What Is an A1C Test?

By Zachary T. Bloomgarden, MD, FACE

When a person with diabetes sees an endocrinologist [en-doh-cri-NA-lo-jist], they soon learn about a test called hemoglobin A1C, or HbA1c, or, simply, A1c. The A1C, they are told, should be as low as possible (the American Association of Clinical Endocrinologists [AACE] recommends a level of 6.5% or less). A person with diabetes may also learn that an A1C of 6.5% is a benchmark for diagnosing diabetes.

What is A1C? Is it truly useful? What does it mean as a benchmark of diabetes control?

A1C represents the attachment of glucose (sugar) to hemoglobin (the oxygen-carrying protein in our red blood cells). The red blood cells need glucose for their metabolism. When the hemoglobin in the red blood cell meets glucose, glucose slowly (over days and weeks) attaches to an amino acid on the hemoglobin. At this time, a person’s A1C level would show the amount of glucose that the red blood cells have been exposed to over time. Since the average life of a red blood cell is 3 to 4 months, the A1C shows an average blood sugar level, not just at the time the blood test was done, but during the long period leading up to that time.

Normally, when a person does not have diabetes, their blood sugar is below 100 mg/dL before meals, and it rarely rises over 120-130 mg/dL after meals. In these circumstances, the A1C is around 5%. This means that 5% of the hemoglobin molecules in that person’s millions of red blood cells have glucose attached. In mild diabetes (with a fasting blood glucose just over 125 mg/dL or the blood sugar 2 hours after an oral glucose tolerance test around 200 mg/dL), the A1C will be over 6%. So, 6% of their hemoglobin molecules have glucose attached. At 7%, 8%, and 10% the blood glucose levels during the day become higher, and so, blood sugar levels in the morning before eating might be around 150 with an A1C of 7%, then 180 with an A1C of 8%, and then 240 mg/dL with an A1C of 10%.

But this leads to an important issue. Not all people have red blood cells that live for the same amount of time. Men’s red blood cells live for about 117 days, and women’s red blood cells live for about 106 days. If one person’s red blood cells live for 4 months, and another person’s red blood cells live for 2 months, the A1C could be only half as great in the second person. It’s not quite that bad usually, but anemia, low red blood cell levels, certain genetic issues, and many illnesses, such as chronic infections and chronic kidney disease, lead to a lower blood A1C level. African American people tend to have higher A1C levels than white people, and young people have lower A1C levels than older people. Everyone’s body is different, so if we very carefully measure a person’s blood sugar many times a day for many days some people have a higher A1C and some have a lower A1C. Another factor in the different A1C levels is that lab tests are not perfect. Doctors expect a small range in values in most blood tests. For example, for an A1C blood test result of 6.5%, the person’s actual level could be anywhere between 6.3% and 6.7%.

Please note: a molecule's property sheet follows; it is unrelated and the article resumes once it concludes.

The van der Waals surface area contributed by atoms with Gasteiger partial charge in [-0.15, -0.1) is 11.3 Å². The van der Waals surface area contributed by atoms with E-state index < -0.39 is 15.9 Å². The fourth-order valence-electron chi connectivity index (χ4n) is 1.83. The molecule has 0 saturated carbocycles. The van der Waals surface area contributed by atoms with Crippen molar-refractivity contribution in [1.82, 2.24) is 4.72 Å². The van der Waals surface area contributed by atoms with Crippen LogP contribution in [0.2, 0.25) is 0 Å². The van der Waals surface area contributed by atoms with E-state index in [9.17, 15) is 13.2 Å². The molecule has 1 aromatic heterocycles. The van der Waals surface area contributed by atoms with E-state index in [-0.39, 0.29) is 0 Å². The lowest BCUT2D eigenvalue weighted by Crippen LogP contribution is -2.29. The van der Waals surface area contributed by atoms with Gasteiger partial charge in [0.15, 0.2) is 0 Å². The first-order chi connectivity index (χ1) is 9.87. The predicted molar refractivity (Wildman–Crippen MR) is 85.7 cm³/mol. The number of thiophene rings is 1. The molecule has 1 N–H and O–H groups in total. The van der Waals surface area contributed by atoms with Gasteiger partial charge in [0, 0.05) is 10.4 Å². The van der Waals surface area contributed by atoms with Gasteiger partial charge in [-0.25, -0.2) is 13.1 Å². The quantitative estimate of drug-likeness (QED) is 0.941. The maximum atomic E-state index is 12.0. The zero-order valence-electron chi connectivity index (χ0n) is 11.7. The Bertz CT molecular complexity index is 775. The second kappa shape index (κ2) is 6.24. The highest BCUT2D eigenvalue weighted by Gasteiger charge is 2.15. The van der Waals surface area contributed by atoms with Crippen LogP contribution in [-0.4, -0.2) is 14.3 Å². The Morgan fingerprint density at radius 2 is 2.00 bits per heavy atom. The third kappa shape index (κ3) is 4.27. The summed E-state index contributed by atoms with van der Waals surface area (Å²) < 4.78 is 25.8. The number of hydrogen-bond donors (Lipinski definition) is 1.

A1C is, then, a very useful indicator of the average blood sugar level for a person with diabetes. It also may determine that a person is at risk of having diabetes. However, doctors look at it along with information about the average blood sugar levels for that specific person. This is why most endocrinologists advise that people with diabetes measure their own blood sugar levels at home regularly, at various times of the day. This gives the patient and the doctor a better sense of the control (or lack of control) of the person’s diabetes. The A1C test then helps to provide a full picture of how well the diabetes is controlled. The American Association of Clinical Endocrinologists (AACE) has recommended that though it makes sense to use A1C to diagnose diabetes, the test can be misleading. So, if a doctor finds that a patient’s A1C level is 6.5%, AACE terms it diagnostic of diabetes. AACE does recommend confirming this with the blood sugar reading “when feasible,” although my opinion is that blood sugar measurements should always be done. Certainly, if the patient’s diabetes status is not clear, the patient should have an oral glucose tolerance test. If the fasting glucose is 126 mg/dL or more or the 2-hour glucose is 200 mg/dL or more, then diabetes is confirmed. This approach, patients checking their own blood sugar (for diagnosed diabetes) and careful glucose testing (to diagnose diabetes), allows us to determine the diabetes condition of each person.

Dr. Zachary Bloomgarden has a national reputation for writing and lecturing on diabetes. He is Clinical Professor in the Department of Medicine and is active in the Division of Endocrinology & Metabolism of the Mount Sinai Medical Center, New York, New York. He runs a major teaching activity; the weekly diabetes clinic conferences with the participation of speakers from the institution and numerous invited guests; and participates in teaching rounds in the Departments of Geriatrics and Pediatrics, as well as Medicine.